Motoring News

ICYMI: LRT-2 full-line operations, proposed Skyway Stage 3 toll fees, PMVIC issues

And just like that, we’re entering the last week of January
PHOTO: Light Rail Transit Authority, Sharleen Banzon, Google Maps, Aris Ilagan

Here’s the latest update on the LRT-1 Cavite Extension

“It’s been almost two years since the Department of Transportation (DOTr) announced the start of construction of the LRT-1 Cavite Extension Project. Now, the agency has shared in a recent statement that the ‘Partial Operability Section’ until the supposed Sucat Station is halfway finished, and that the project’s overall progress rate as of December 31, 2020, is already at 50.61%.

“This extension of the existing 20.7km LRT-1 line will increase the train network’s capacity from 300,000 to 800,000 passengers daily. It will also reduce travel time between Baclaran in Manila and Bacoor in Cavite from over one hour to just 25 minutes.

“Once completed, this new 11.7km extension will add several stations leading to the new Niyog Station endpoint in Cavite, and it will also expand the LRT-1’s existing depot at the Baclaran Station. The DOTr says that partial operations are expected by the end of 2021.”

After more than a year, the full LRT-2 line is up and running again

“The LRT-2 officially resumed full-line operations as of January 22, 2021, more than a full year since the fire incident that initially caused the closure of the Anonas, Katipunan, and Santolan stations.

“In a previous statement, however, the Light Rail Transit Authority requested commuters to allot a longer travel time as the trains will operate under a 30kph speed restriction between the three newly reopened stations. Travel time from Santolan to Recto will supposedly take more than 35 minutes, or about seven minutes longer than usual.


“The agency also said that it will be deploying more trains along the line soon to increase the total capacity and reduce the current headway for commuters.”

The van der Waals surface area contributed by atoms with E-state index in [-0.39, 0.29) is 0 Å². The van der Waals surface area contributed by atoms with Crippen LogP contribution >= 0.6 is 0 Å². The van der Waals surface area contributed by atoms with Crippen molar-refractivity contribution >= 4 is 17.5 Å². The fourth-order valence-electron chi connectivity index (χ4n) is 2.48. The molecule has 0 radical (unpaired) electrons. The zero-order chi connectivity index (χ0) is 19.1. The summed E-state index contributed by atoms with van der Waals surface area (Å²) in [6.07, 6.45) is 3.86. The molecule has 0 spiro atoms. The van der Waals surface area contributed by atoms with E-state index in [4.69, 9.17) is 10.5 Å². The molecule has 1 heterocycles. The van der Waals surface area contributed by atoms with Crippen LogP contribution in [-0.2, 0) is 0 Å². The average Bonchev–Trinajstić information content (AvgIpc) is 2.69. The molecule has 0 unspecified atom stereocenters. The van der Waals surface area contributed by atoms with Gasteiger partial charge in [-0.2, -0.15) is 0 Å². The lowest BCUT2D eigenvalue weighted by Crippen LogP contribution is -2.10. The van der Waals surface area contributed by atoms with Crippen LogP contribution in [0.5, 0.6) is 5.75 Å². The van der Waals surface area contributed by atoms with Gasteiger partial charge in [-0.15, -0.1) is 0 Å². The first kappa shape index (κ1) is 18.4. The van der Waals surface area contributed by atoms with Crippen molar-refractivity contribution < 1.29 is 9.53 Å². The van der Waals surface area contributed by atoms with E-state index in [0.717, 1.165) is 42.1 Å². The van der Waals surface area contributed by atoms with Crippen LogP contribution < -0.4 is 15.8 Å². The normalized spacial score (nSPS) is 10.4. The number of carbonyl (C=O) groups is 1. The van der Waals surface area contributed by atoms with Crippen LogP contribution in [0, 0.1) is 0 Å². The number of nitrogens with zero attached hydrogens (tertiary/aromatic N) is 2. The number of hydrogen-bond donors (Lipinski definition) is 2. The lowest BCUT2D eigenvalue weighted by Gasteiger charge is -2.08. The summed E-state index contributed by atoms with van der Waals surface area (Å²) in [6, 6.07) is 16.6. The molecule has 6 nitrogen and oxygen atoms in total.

These are the proposed toll fees for the Skyway Stage 3

“The Toll Regulatory Board (TRB) recently published on its website a document containing the proposed toll fees along the Skyway Stage 3, which currently offers toll-free passage until January 29, 2021. According to the said document, the toll rates will range from P110 to P274, inclusive of VAT.

“For a better look, check out the TRB’s table below.

CCEC–Skyway Stage 3 proposed toll-rate matrix – northbound (VAT-inclusive)

ENTRY/EXIT Quirino Plaza Azul Quezon Avenue Sergeant Rivera–A. Bonifacio A. Bonifacio–Balintawak NLEX
Buendia P110 P110 P274* P274 P274 P274*
Quirino - P110 P274 P274 P274 P274
Plaza Azul - - P274 P274 P274 P274
E. Rodriguez - - P133 P133 P133 P133
Quezon Avenue - - - P133 P133 P133*

CCEC–Skyway Stage 3 proposed toll-rate matrix – southbound (VAT-inclusive)

ENTRY/EXIT A. Bonifacio–Sergeant Rivera Quezon Avenue E. Rodriguez Plaza Azul Plaza Dilao Buendia
NLEX P133 P110 P133 P274 P274 P274*
Balintawak–A. Bonifacio P133 P110 P133 P274 P274 P274
A. Bonifacio–Sergeant Rivera - - P133 P274 P274 P274
Quezon Avenue - - P133 P274 P274 P274*
Plaza Dilao - - - - - P110*
Quirino - - - - - P110

*available ramps as of December 2020

“Take note that these are just the proposed toll fees, so nothing is official yet as of this writing.”

Also, if you’re a medical frontliner, you will be granted toll-free usage of Skyway Stage 3—and of other SMC-operated tollways—until further notice.

China will fund the P45-B railway connecting Subic and Clark

“The Chinese Embassy in Manila and Chinese Ambassador to the Philippines Huang Xilian recently confirmed that the People’s Republic has inked a contract to fund the $940 million (about P45 billion) railway project that will connect the two former US military bases in Subic and Clark.

“‘Our cooperation continues! China and the Philippines just signed the commercial contract for the Subic-Clark railway project. This is so far the highest-funded G2G project between the two countries valued at approx. $940 million and is the flagship project under the administration’s Build, Build, Build program,’ said the ambassador in his official Facebook post.